The 3 B’s of Discipleship

Believing…belonging…becoming.
Knowing…growing…showing.
Seeking Jesus…strengthening the church…saving souls.

It’s not about the words. It’s about the reality they represent.

All these words are saying is that Christians are those who follow Jesus. In walking with Jesus, we end up walking alongside other followers. And in the course of your journey, the Spirit may actually use us to call others to follow Jesus as well.

It is not prescribing steps or outlining formulas. It is simply describing—quite generally—what happens to we who put our faith in Christ.

Believing. Believing is, in fact, the only genuine, biblical way of knowing and following Christ. As we are all familiar, Jesus said, “Those who believe in him are not condemned; but those who do not believe are condemned already, because they have not believed in the name of the only Son of God” (John 3:18).

Belonging. And we who believe are mystically joined together as one body, whether or not we participate in that union. As we read in Ephesians 2:19, “You are no longer foreigners and aliens, but fellow citizens with God’s people and members of God’s household.” After all, it does take “effort to keep the unity of the Spirit through the bond of peace” (Eph. 4:3).

Becoming. We are even given a purpose as “a people belonging to God.” We are to “declare the praises of him who called [us] out of darkness into his wonderful light” (1 Peter 2:9). Do all who believe in Christ testify to who He is, whether by word or deed? No. Should we? Yes! We are the light of the world.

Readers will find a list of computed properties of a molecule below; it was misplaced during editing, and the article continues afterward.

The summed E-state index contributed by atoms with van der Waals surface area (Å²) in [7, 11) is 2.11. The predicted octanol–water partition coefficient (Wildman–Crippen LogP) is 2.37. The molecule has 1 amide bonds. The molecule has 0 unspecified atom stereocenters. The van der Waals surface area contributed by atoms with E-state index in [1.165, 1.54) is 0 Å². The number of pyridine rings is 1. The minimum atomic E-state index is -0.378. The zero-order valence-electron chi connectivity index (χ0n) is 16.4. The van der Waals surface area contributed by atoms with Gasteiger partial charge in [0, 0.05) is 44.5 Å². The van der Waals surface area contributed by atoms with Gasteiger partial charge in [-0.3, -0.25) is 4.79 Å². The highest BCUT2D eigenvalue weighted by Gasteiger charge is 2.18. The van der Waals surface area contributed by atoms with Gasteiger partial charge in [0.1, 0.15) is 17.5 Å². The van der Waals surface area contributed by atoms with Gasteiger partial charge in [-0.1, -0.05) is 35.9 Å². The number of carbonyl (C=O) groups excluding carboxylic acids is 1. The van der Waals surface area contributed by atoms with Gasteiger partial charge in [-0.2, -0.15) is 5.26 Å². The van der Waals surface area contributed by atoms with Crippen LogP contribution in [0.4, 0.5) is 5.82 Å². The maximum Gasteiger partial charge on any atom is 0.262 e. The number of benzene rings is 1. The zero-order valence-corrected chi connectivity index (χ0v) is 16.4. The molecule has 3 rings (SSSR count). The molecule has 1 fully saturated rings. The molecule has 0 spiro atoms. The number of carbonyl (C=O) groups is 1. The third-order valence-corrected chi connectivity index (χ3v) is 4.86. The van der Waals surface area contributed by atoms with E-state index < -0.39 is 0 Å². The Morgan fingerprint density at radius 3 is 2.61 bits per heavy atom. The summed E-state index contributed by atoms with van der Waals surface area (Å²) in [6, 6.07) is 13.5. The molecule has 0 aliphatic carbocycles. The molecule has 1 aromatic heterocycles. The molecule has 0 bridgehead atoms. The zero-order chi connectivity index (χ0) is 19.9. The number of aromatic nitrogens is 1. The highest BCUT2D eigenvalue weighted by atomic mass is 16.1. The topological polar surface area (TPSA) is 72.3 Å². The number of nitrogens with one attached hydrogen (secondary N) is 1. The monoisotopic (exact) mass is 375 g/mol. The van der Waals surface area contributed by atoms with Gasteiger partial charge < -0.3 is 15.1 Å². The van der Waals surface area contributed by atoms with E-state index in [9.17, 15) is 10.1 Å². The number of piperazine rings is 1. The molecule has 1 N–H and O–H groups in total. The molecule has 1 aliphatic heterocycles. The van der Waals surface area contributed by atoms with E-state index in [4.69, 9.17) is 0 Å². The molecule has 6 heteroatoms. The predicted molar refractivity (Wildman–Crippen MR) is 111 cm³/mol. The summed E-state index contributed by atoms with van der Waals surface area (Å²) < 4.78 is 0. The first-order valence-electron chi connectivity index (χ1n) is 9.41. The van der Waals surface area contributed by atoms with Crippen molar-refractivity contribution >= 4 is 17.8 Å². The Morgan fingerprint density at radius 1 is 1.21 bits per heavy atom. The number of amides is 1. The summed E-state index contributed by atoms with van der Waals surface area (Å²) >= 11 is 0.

The three B’s is a clumsy shorthand, one of many ways to describe the Christian life. Again, don’t look at the words. Look at the reality behind them. Whatever you want to call it, however you express it, there are certain fundamental characteristics of Christian discipleship. These may not be the only three; there may be more. (And “believing” is certainly the only essential element to seeing Heaven.)

Notice another thing: These three B’s, or whatever words you want to use, are far from a rigid, cookie-cutter formula meant to be imposed on and adhered to by every Christian. They allow for personality and process. For instance, there is a difference between me asking you to meet me at Disneyland on Thursday and me spelling out for you which mode of transportation and route to take, as well as what you should wear and bring with you on your trip. When Jesus says “love your neighbor,” He doesn’t specify when, where or how. Neither do these three B’s paint a picture of what pursuing them should look like. As always, there is freedom in pursuit of Christ.

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